Over per bowler limit
Each bowler can bowl a maximum of 2 overs, while the others can only bowl 1 over.
Wide Ball Rules
For over 1 to 5: wide ball results in a 2-run penalty to the team.
Successive wides: 2 runs for the first, 4 runs for the second, and 6 runs for the third through sixth wides (which count as balls).
For the sixth over, wide balls do not count and result in a 1-run penalty to the team.
NO Ball rules
- For the first five overs, if the bowler bowls a no-ball, two runs will be awarded to the batting team, and the bowler will have to bowl the ball again, and it will be a free hit.
- During the 6th over, the ball was not counted, and a penalty of 1 run was given, resulting in the next ball being a free hit.
- If a bowler delivers a full toss above the waist, it is considered a no-ball and a penalty of 2 runs will be given.
- For the third bouncer over shoulder height, after two warnings, it will be considered a no-ball with a 2-run penalty, and the next ball will be a free hit.
- No more than three no-balls are allowed in an over. If a fourth no ball is bowled in the same over, the bowler will be disqualified.5. Bowling in a way that involves throwing is prohibited, and any rulings regarding this will be made by the umpire.
a) Fours: below horizontal mid-beam and beyond marked pillars
b) Sixes: above horizontal mid-beam and beyond marked pillars
c) Fly-through shots are counted based on 1st impact point
d) Overthrows to the fence can result in 4’s and 6’s.
No more than 3 fielders are allowed on one side of the ground. Wicketkeeper is optional. Direct catches only, no rebounds. Roof rebounds result in a ball in play but not a catch. No LBW outs, but foot deflections may result in leg byes/byes. If there is a tie, a Super Over will be played.
How Is Box Cricket Different From Ground Cricket?
Cricket comes in two versions: box cricket and ground cricket. Each provides a unique experience for players and fans alike. Box cricket is played indoors, where the playing area is a confined rectangular space with walls on all sides. The walls are considered part of the field, and hitting them can earn runs, adding an exciting strategic element to the game. Teams consist of 6 to 8 players per side, making matches shorter in duration due to the intensified nature of play.
Ground cricket, on the other hand, is played outdoors on larger fields with natural turf and open spaces. Teams have 11 players each, and boundaries marked on the field determine runs scored from hitting the ball over them. Because of the unpredictability of weather conditions, ground cricket can offer a dynamic factor that can potentially affect match outcomes.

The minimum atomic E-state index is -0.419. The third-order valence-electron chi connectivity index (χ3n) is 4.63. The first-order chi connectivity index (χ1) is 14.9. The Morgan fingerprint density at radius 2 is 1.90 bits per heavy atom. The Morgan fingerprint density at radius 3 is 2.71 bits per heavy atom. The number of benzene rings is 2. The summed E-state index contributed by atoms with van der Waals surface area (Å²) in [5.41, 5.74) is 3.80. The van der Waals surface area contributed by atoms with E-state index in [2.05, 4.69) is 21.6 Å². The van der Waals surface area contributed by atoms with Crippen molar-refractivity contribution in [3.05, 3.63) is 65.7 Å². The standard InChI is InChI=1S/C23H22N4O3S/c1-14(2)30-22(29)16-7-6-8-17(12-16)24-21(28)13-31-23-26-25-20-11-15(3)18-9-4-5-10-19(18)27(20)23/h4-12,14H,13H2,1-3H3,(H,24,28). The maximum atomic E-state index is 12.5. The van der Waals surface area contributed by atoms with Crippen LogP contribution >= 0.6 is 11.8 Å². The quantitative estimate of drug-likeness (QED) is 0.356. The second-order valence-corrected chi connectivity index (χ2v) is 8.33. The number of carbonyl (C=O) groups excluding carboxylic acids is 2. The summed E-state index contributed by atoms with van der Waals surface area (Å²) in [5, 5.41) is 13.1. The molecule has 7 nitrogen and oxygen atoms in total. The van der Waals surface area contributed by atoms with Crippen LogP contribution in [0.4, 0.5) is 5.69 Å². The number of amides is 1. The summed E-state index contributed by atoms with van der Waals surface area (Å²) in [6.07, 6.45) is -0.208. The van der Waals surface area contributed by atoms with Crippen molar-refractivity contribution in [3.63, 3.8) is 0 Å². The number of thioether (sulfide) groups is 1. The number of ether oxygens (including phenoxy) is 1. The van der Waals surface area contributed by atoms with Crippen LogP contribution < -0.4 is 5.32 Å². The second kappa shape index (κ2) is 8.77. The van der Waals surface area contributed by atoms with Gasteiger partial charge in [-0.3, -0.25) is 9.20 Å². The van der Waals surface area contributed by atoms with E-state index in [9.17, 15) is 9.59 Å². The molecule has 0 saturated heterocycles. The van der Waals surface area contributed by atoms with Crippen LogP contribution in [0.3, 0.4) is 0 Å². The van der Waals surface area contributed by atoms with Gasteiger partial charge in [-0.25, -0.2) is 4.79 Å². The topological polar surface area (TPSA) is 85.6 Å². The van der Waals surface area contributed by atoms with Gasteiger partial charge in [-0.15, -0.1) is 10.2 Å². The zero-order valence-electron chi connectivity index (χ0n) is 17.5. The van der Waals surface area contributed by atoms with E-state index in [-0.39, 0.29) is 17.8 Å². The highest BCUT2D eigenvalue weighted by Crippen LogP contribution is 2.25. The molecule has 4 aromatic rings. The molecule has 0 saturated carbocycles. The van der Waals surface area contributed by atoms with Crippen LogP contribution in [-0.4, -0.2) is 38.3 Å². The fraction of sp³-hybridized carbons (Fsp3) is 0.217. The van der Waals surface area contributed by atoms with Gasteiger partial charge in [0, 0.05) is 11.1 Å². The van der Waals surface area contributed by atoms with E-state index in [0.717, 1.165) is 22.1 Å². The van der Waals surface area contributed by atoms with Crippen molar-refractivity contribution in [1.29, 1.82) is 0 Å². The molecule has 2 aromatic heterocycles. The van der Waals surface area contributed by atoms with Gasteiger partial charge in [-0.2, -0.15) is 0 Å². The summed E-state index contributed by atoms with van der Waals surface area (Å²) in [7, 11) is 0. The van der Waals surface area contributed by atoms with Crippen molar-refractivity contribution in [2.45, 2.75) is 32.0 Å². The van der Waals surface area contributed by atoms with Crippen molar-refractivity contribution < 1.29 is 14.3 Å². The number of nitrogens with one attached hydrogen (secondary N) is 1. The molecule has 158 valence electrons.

Why Is Box Cricket So Popular Nowadays?
India has seen the emergence of a very enjoyable new sport in the form of box cricket, which is played everywhere, from schools to businesses. Due to the simplified regulations and faster pace at which the game proceeds compared to conventional cricket, it is suitable for the whole family. With a wide variety of activities and events, you are sure to have a great time! So what are you waiting for? Play today!
All in all, it becomes quite clear that the rules of the game are quite flexible and adaptable to the mutual wishes of both teams. Additional benefits of this flexible type of cricket are that it allows a very diverse mix of people of different age groups and fitness levels to play together, as well as helping those who are hesitant to be more active and are more likely to engage in conventional cricket.
Eight players in a team. Each inning consists of 12 six-ball overs and must be completed in 30 minutes (5 runs will be awarded to the batting team for each minute that spans the specified time)
Most of the time, there will be between six and eight people in each team. Therefore, if you want to organise a mixed match, you will need to have six men and two women on each team. Only three to twelve overs will be played in each game. In box cricket rules, each bowler has a different number of overs they can bowl.
Runs are scored when the batsman hits the ball and crosses the boundary line. Scoring runs between the wickets is not allowed in box cricket.